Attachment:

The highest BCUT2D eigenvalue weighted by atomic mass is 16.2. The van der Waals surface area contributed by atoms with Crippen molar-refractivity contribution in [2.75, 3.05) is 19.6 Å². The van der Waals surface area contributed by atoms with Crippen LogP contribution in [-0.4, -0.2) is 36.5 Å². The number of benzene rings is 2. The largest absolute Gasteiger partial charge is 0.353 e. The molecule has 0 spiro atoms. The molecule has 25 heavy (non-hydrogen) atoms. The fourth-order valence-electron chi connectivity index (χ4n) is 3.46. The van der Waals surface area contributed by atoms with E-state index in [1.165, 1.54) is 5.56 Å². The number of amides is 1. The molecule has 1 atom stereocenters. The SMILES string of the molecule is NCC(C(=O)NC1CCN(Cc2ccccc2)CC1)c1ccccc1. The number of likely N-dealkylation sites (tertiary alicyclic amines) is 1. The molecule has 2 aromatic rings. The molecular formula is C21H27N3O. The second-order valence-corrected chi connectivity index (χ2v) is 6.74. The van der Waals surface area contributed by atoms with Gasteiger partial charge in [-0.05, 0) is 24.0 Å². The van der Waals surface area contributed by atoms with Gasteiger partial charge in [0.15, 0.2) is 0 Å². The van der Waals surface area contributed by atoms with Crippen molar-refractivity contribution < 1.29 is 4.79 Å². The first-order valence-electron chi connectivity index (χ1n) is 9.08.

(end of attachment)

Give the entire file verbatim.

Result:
The highest BCUT2D eigenvalue weighted by atomic mass is 16.2. The van der Waals surface area contributed by atoms with Crippen molar-refractivity contribution in [2.75, 3.05) is 19.6 Å². The van der Waals surface area contributed by atoms with Crippen LogP contribution in [-0.4, -0.2) is 36.5 Å². The number of benzene rings is 2. The largest absolute Gasteiger partial charge is 0.353 e. The molecule has 0 spiro atoms. The molecule has 25 heavy (non-hydrogen) atoms. The fourth-order valence-electron chi connectivity index (χ4n) is 3.46. The van der Waals surface area contributed by atoms with E-state index in [1.165, 1.54) is 5.56 Å². The number of amides is 1. The molecule has 1 atom stereocenters. The SMILES string of the molecule is NCC(C(=O)NC1CCN(Cc2ccccc2)CC1)c1ccccc1. The number of likely N-dealkylation sites (tertiary alicyclic amines) is 1. The molecule has 2 aromatic rings. The molecular formula is C21H27N3O. The second-order valence-corrected chi connectivity index (χ2v) is 6.74. The van der Waals surface area contributed by atoms with Gasteiger partial charge in [-0.05, 0) is 24.0 Å². The van der Waals surface area contributed by atoms with Gasteiger partial charge in [0.15, 0.2) is 0 Å². The van der Waals surface area contributed by atoms with Crippen molar-refractivity contribution < 1.29 is 4.79 Å². The first-order valence-electron chi connectivity index (χ1n) is 9.08.